If I wrote a fictional AI scare-story, it would begin with some hackers hooking together all the hacking tools currently available, along with many up-to-date analysis and optimization tools. Then graft these “appendages” to a reward function that leads the program to take over networked devices and use the hardware to “evolve” through off-the-shelf neural algos with back-propagation. This could produce enough variations that though many instances would die, some offspring programs could stay ahead of the virus hunters. A ledger of variations tried, both successful and not, could be kept in a blockchain. This initially dumb AI could provide get just enough evolutionary pressure that its progress would be fast and its methods would get subtler – less brute hacking and more social engineering. It might battle humanity to a stalemate, and in the process, get really subtle about how to get people to keep it propagating and generating variations. It might even start buying hardware on ebay and hiring contractors to come install it. I’m not saying it’s foom, but now that an AI is better at go than the best human player, we can’t be far from an AI that can hack better than the worlds best hackers. And I think the latter will be a much more consequential achievement.

    • http://overcomingbias.com RobinHanson

      We are already in a world where people can hack, and computers have high connectivity. So by your argument we should already have one power ruling the world.

      • lump1

        With hacking it’s still a multipolar world because humans are still undisputed hacking champs. Go was multipolar until about a year ago for much the same reason. Imagine if we had a society that settles its economically and socially significant disputes through Go showdowns. Google would now be the undisputed Leviathan.

        Obviously we could change the custom and block this, but we can’t take computers offline. The hacker counterpart of Alpha Go could consolidate a huge first mover advantage by infecting everything before a worthy competitor arises and then sabotaging the rise of such a competitor. We would eventually mount an organized resistance, but compromised and weakened by the initial attack, it’s conceivable that the AI could mutate fast enough to forever stay a step ahead. Alternately, we and the AI might enter a truce where we verifiably cease all attempts to disarm it in exchange for assurances that it won’t mess with powergrids, railroad junctions and autopilots.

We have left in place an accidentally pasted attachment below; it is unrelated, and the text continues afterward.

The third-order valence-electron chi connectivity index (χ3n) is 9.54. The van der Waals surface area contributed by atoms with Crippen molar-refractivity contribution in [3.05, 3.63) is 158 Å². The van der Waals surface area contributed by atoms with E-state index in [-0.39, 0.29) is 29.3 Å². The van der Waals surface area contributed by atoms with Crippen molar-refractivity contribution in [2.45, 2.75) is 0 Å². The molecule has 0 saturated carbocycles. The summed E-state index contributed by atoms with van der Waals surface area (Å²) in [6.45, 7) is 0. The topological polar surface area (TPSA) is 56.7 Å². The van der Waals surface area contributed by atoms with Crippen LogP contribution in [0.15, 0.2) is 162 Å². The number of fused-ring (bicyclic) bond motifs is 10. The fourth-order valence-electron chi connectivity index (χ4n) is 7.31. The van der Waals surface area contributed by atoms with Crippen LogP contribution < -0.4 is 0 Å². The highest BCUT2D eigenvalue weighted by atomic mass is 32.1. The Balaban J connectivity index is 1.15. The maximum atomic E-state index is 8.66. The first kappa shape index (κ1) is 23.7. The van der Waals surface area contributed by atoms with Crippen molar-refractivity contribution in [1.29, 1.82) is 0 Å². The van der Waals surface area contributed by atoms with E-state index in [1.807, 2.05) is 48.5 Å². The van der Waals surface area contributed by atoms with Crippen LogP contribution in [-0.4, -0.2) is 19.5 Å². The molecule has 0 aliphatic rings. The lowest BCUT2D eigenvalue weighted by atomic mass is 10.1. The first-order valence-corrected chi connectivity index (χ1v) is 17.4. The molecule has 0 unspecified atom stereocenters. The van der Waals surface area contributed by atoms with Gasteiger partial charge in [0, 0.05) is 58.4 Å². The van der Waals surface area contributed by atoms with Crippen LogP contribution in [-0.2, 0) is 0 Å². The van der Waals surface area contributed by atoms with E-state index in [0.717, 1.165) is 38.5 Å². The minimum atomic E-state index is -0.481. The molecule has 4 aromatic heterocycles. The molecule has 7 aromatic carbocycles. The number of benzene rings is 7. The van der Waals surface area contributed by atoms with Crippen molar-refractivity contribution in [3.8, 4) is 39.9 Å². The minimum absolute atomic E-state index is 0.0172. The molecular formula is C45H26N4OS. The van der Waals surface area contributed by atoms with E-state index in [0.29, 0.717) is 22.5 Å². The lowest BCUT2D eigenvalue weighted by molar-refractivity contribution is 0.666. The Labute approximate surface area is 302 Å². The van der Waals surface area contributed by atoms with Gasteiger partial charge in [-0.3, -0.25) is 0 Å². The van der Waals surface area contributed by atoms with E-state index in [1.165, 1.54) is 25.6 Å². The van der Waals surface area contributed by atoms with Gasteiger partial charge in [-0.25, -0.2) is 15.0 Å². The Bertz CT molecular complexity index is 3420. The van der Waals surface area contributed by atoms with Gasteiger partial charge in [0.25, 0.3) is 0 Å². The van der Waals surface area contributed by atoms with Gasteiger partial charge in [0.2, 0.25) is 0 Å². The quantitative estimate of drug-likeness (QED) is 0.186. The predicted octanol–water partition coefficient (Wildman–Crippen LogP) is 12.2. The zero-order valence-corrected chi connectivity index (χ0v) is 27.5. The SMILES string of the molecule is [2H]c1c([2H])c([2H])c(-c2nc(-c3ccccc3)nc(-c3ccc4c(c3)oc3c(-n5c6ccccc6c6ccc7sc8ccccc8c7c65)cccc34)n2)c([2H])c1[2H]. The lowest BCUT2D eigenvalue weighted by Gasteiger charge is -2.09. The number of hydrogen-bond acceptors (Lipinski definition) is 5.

• http://overcomingbias.com RobinHanson

        Are you suggesting that anytime a computer is the best in the world at some task, one computer will be far better than all other computers at that task, so far better that if relative control of the world depended on that task ability, one computer could control the world?

      • Sortweiss

        Seems to me like his argument is that no, it’s not a universal truth that One Computer will always Rule Them All at any given $task, but that this IS likely in the case of winner-take-all contests like any sort of direct “combat” (here hacking); the Go example maybe just shows that “nah Go has always been multipolar even though we have automated players already, so don’t worry” was an easy argument to make in our hypothetical GoWorld *until* suddenly AlphaGo.